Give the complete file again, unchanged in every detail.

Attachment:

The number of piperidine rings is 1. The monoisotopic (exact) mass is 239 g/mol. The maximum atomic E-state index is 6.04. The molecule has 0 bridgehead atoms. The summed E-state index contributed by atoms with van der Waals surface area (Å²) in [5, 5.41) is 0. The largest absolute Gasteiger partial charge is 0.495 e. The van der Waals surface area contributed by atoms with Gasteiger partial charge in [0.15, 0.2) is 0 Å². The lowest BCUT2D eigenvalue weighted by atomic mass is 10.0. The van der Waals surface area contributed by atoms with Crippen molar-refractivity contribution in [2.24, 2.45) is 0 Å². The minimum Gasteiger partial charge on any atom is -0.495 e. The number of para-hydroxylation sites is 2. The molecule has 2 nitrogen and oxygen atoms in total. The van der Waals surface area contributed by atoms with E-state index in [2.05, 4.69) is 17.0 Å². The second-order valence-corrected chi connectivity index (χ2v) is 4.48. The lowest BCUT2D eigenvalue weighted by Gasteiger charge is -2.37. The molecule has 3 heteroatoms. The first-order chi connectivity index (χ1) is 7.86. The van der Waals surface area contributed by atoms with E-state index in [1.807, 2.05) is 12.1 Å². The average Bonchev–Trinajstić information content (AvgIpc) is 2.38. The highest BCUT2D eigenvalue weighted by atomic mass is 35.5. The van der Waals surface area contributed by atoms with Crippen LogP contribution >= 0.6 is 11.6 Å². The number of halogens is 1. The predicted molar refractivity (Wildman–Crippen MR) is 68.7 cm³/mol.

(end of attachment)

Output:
The number of piperidine rings is 1. The monoisotopic (exact) mass is 239 g/mol. The maximum atomic E-state index is 6.04. The molecule has 0 bridgehead atoms. The summed E-state index contributed by atoms with van der Waals surface area (Å²) in [5, 5.41) is 0. The largest absolute Gasteiger partial charge is 0.495 e. The van der Waals surface area contributed by atoms with Gasteiger partial charge in [0.15, 0.2) is 0 Å². The lowest BCUT2D eigenvalue weighted by atomic mass is 10.0. The van der Waals surface area contributed by atoms with Crippen molar-refractivity contribution in [2.24, 2.45) is 0 Å². The minimum Gasteiger partial charge on any atom is -0.495 e. The number of para-hydroxylation sites is 2. The molecule has 2 nitrogen and oxygen atoms in total. The van der Waals surface area contributed by atoms with E-state index in [2.05, 4.69) is 17.0 Å². The second-order valence-corrected chi connectivity index (χ2v) is 4.48. The lowest BCUT2D eigenvalue weighted by Gasteiger charge is -2.37. The molecule has 3 heteroatoms. The first-order chi connectivity index (χ1) is 7.86. The van der Waals surface area contributed by atoms with E-state index in [1.807, 2.05) is 12.1 Å². The average Bonchev–Trinajstić information content (AvgIpc) is 2.38. The highest BCUT2D eigenvalue weighted by atomic mass is 35.5. The van der Waals surface area contributed by atoms with Crippen LogP contribution >= 0.6 is 11.6 Å². The number of halogens is 1. The predicted molar refractivity (Wildman–Crippen MR) is 68.7 cm³/mol.